Cole returned to series TV playing a far more ominous paternal figure in "American Gothic" (CBS, 1995-96). As Sheriff Lucas Buck, he cut a coolly menacing figure as a man with unusual--and perhaps supernatural--powers and influence in a sleepy North Carolina town. The critically-hailed drama failed to catch on, sending Cole in search of further film and TV _ roles, playing a wide ranging assortment of characters--from conventional dads (1998's "I'll Be Home for Christmas") to a hilarious empty-dialoguing boss (1999's "Office Space") to a sleazy attorney (2000's "The Gift"). Slipping adeptly between comedy and drama, Cole had a banner year in 2002 with a small but compelling turn as the store manager to Robin Williams' creepy, obessive photo developer in "One Hour Photo," a role he followed up with a highly comedic turn as Owen Wilsom's can-do-no-wrong superspy rival in "I Spy." He was also cast in the Uncle Bill role (originally played by Brian Kieth) in the WB's short-lived 2002 update of the saccharine family sit-com "Family Affair" and employed his considerable vocal talents for a pair of popular animated series, "Kim Possible" and "Harvey Bridman, Attorney at Law."

Cole continued his comedic sneak attack on audiences with a turn in the retro-cool "Win a Date with Tad Hamilton" (2004) as Kate Bosworth's Hollywood-impressed father, and in a pitch perfect turn as an onsequious sports broadcaster in "Dodgeball" (2004).

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Filmographyclose complete filmography

CAST: (feature film)

1.
 Bronze, The (2015)
2.
 Christmas Eve (2015)
3.
 Divine Access (2015)
4.
 Tammy (2014)
5.
 Gay Dude (2014)
8.
 Ricochet (2011)
9.
 Hop (2011)
VIEW THE FULL FILMOGRAPHY

Milestones close milestones

1979:
Co-founded the Remains Theater in Chicago, IL
1983:
Made his TV acting debut in the ABC TV-movie "Heart of Steel"
1984:
Starred as Dr. Jeffrey MacDonald, a former Green Beret accused and convicted of murdering his family, in the fact-based NBC miniseries "Fatal Vision"
1985:
Joined the ensemble of the famed Steppenwolf Theatre Company in Chicago; acted in various Steppenwolf productions, including "Cat on a Hot Tin Roof" and "Philadelphia Here I Come"
1988:
Made TV series debut on the NBC drama "Midnight Caller"
1989:
Returned to Chicago to star in David Mamet's "Speed the Plow" during a hiatus from "Midnight Caller"
1991:
Starred as General George Armstrong Custer in the ABC miniseries "Son of the Morning Star"
1993:
Made feature film debut in "In the Line of Fire"
1995:
First feature lead, playing 1970s TV dad Mike Brady in "The Brady Bunch Movie"
1995:
Returned to series TV as the star of CBS' "American Gothic"
1996:
Reprised role of Mike Brady in "A Very Brady Sequel"
1998:
Played astronaut Edgar Mitchell in producer Tom Hanks' HBO miniseries "From the Earth to the Moon"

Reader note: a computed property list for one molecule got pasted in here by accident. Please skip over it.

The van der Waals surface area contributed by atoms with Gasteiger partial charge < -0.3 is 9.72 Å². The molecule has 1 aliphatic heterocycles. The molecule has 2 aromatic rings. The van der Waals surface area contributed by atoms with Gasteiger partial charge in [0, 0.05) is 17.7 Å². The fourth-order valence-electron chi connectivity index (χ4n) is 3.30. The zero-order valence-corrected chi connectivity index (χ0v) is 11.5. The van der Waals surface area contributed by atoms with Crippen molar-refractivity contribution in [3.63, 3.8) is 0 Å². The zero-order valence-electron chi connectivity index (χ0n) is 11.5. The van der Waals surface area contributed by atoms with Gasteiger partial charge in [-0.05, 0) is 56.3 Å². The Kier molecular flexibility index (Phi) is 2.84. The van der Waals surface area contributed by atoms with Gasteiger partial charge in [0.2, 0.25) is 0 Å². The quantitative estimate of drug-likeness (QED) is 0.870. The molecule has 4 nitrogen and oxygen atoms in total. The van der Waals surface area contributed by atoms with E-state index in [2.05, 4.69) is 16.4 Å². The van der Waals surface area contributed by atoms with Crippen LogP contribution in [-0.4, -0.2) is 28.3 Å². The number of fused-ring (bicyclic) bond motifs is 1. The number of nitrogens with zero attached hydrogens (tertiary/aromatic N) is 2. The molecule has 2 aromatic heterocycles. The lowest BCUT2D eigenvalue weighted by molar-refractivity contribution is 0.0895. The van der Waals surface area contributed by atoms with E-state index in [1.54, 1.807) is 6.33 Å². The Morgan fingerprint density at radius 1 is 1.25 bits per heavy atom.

1998:
Cast as Jonathan Taylor Thomas' father in the hit teen comedy "I'll Be Home for Christmas"
1999:
Played the jazzman father in the Steppenwolf production of "Side Man"
1999:
Played the obnoxious, demanding supervisor Bill Lumbergh in Mike Judge's "Office Space"
2000:
Cast in director Sam Raimi's "The Gift"
2000:
Provided the voive of the titular superhero on the Adult Swim series "Harvey Birdman, Attorney at Law"
2000:
Voiced various characters on the Fox animated series "Family Guy"
2002:
Reprised the role of Mike Brady for the Fox telepic "The Brady Bunch in the White House"
2002:
Played Robin Williams' department store manager in the psychological drama "One Hour Photo"
2002:
Provided the voice of Dr. Possible on Disney Channel's animated series "Kim Possible"
2002:
Cast as Uncle Bill Davis on The WB's updated take on the TV classic "Family Affair"
2003:
Played the recurring role of Vice President Bob Russell on the NBC political drama "West Wing"
2004:
Appeared in the romantic comedy "Win a Date with Tad Hamilton"
2004:
Cast with Ben Stiller in the comedy "Dodgeball: A True Underdog Story"
2005:
Appeared in the horror film "The Ring Two"
2006:
Cast as Will Ferrell's estranged father in the comedy "Talladega Nights: The Ballad of Ricky Bobby"
2008:
Played a drug lord in the Judd Apatow produced comedy "Pineapple Express"
2008:
Landed recurring role on the fifth season of HBO's "Entourage," playing agent Ari Gold's old pal Andrew Klein; joined the regular cast in the sixth season
2008:
Guest starred as Katherine Mayfair's (Dana Delany) ex-husband Wayne Davis on ABC's "Desperate Housewives"
2009:
Co-starred with David Duchovny and Demi Moore in the independent comedy "The Joneses"
2011:
Acted in the family adventure "Hop"
2010:
Made recurring guest appearance on CBS drama "The Good Wife"
2012:
Starred as an Air Force colonel and Peeping Tom in Lifetime's fact-based movie "An Officer and a Murderer"
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Education

Illinois State University: Normal , Illinois -
Rolling Meadows High School: Rolling Meadows , Illinois -